CONSUMER CATCH-UP: New FICO score rules harsher on those with late payments, flavored e-cigarette ban goes into effect, and Google Doc users warned of phishing scam

SAN FRANCISCO (KGO) -- New FICO score rules harsher on those with late payments, rising debt

Fair Isaac Corporation, the creator of the consumer credit-defining FICO scores, is changing how it evaluates consumers' creditworthiness.

The new version of its methodology is called FICO Score 10 Suite, and lenders will have the choice whether to adopt it, or stick to older models -- which tend to be more lenient.

The new model will penalize those who make late payments or high debt more than before. Those who pay on time, and who minimize their amount of available credit used, will see their scores go up.

"Most consumers will see less than a 20-point swing in either direction," said David Shellenberger, FICO's vice president, product management, scores.

RELATED: New FICO credit scoring changes: What to do now to avoid negative credit later

Flavored e-cigarette ban goes into effect

The FDA'S ban on the sale of certain flavored vaping "cartridges" takes effect today.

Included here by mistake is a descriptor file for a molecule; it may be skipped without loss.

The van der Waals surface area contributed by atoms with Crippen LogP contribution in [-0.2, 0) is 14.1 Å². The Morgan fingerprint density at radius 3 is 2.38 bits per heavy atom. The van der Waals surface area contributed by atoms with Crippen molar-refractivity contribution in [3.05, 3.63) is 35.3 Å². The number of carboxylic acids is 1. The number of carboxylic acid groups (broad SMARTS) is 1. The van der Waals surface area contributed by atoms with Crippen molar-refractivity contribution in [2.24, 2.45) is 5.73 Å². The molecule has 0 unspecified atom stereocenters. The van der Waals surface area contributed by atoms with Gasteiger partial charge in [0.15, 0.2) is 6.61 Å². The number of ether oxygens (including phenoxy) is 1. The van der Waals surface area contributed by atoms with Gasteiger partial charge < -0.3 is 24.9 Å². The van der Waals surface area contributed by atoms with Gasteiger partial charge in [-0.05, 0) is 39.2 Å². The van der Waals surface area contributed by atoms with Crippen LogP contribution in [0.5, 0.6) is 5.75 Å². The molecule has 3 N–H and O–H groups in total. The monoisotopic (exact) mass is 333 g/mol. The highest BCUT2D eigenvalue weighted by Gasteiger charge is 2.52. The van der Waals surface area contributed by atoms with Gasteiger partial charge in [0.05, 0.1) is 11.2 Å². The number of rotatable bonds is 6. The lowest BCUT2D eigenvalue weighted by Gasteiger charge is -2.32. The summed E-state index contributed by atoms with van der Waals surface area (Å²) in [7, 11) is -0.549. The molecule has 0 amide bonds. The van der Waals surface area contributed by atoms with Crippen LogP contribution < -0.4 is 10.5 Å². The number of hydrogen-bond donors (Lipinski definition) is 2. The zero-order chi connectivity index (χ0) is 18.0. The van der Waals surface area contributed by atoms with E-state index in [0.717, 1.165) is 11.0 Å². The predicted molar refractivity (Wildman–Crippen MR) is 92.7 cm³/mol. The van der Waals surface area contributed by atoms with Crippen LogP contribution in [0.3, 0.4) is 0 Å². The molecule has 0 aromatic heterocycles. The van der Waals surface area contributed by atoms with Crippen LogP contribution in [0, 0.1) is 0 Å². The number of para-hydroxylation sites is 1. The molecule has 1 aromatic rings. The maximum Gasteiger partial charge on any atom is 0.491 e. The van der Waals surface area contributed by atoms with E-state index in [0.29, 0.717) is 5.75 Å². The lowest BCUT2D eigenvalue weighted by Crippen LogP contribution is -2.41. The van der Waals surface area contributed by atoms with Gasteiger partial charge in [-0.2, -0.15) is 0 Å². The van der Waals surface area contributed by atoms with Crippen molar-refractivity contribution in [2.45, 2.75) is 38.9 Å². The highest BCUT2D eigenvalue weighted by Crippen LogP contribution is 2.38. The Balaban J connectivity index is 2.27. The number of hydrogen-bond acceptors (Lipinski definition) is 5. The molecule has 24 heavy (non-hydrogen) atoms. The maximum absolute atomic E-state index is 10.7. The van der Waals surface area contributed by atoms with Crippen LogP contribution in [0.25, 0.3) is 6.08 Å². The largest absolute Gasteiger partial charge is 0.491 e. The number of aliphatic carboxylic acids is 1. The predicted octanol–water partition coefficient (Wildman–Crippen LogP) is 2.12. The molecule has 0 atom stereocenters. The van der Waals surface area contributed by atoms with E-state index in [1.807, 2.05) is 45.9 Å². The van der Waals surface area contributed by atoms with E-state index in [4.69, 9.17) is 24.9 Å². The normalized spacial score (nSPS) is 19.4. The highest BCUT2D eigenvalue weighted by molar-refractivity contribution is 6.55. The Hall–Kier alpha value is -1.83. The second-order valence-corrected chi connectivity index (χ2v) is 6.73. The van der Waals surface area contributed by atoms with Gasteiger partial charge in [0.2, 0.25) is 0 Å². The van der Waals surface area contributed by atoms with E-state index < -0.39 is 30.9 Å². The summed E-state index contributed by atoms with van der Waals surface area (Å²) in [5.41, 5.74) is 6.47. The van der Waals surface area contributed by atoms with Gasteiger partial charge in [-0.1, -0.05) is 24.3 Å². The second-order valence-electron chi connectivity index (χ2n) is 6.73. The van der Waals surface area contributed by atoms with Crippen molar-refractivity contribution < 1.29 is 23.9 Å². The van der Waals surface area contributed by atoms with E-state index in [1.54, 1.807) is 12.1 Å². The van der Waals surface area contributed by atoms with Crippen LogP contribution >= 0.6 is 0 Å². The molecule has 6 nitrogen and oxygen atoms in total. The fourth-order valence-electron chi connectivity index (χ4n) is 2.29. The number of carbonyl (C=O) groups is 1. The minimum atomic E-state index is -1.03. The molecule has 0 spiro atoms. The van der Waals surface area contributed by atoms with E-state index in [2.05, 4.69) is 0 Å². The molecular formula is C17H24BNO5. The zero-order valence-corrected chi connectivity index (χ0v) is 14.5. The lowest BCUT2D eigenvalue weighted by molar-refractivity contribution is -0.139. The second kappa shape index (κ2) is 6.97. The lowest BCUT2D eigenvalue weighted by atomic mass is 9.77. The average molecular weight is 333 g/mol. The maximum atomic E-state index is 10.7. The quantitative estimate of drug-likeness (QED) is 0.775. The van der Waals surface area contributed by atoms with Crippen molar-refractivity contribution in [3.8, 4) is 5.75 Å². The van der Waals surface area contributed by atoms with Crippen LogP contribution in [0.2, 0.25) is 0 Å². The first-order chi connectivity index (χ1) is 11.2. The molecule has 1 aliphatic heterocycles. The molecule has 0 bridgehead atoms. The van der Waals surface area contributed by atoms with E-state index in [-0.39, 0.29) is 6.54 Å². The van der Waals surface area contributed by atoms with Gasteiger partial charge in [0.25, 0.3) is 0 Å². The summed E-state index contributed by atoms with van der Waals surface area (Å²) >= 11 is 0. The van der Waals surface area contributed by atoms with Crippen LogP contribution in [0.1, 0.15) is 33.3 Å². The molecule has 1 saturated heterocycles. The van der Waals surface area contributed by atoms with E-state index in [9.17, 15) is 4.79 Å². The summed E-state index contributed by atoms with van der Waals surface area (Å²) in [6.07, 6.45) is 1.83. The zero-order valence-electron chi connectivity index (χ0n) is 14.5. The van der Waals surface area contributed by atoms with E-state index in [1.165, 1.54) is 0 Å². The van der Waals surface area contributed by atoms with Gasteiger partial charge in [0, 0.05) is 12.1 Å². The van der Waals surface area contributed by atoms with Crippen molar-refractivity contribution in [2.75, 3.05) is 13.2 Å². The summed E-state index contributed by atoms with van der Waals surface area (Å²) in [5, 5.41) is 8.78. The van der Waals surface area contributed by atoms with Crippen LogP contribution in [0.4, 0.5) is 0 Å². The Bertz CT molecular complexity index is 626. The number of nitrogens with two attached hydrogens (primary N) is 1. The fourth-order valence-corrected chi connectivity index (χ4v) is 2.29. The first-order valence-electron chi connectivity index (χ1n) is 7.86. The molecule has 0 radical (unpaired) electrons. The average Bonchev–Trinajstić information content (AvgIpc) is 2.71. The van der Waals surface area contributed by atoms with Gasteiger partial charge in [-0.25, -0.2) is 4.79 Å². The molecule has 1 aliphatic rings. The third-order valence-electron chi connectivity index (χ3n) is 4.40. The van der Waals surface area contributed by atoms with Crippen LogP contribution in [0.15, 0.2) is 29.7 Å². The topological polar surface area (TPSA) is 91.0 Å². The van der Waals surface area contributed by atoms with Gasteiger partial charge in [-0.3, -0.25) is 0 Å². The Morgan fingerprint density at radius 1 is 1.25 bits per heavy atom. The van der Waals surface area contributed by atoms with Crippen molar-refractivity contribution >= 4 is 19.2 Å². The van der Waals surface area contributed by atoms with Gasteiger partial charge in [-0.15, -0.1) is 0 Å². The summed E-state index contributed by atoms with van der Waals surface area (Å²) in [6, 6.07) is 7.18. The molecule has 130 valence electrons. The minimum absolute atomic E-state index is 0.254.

The move comes a month after the agency announced that companies must stop manufacturing, distributing and selling most of the flavored cartridge-based e-cigarettes.

The policy does not apply to flavored products for open tank systems.

The change comes amid concerns about the growing number of young people using e-cigarette products.

Flavor bans already exist in several California cities, and San Francisco's ban on all e-cigarettes went into effect last month.

Google Doc users warned of new phishing email scam

Google Docs users need to be on alert for a new phishing scam.

The scam takes the form of an email that is made to look like a friend is sending you a Google Doc. The email has a Google logo and a Norton Security logo -- but of course, it's important to remember anyone can add those logos to their email. Clicking on the link will give scammers access to your email address, but then they can also target the folks in your contacts by sending them emails purporting to be from you. The scammers can then trick recipients into downloading malware or keystroke loggers that makes it easy to steal their private information.

Experts recommend double checking the email address of the sender to ensure it's from an actual Google Doc user known to you. Users should also enable two-factor identification on their accounts, so that a hacker with their password can't break into their accounts.

Take a look at more stories and videos by Michael Finney and 7 On Your Side.

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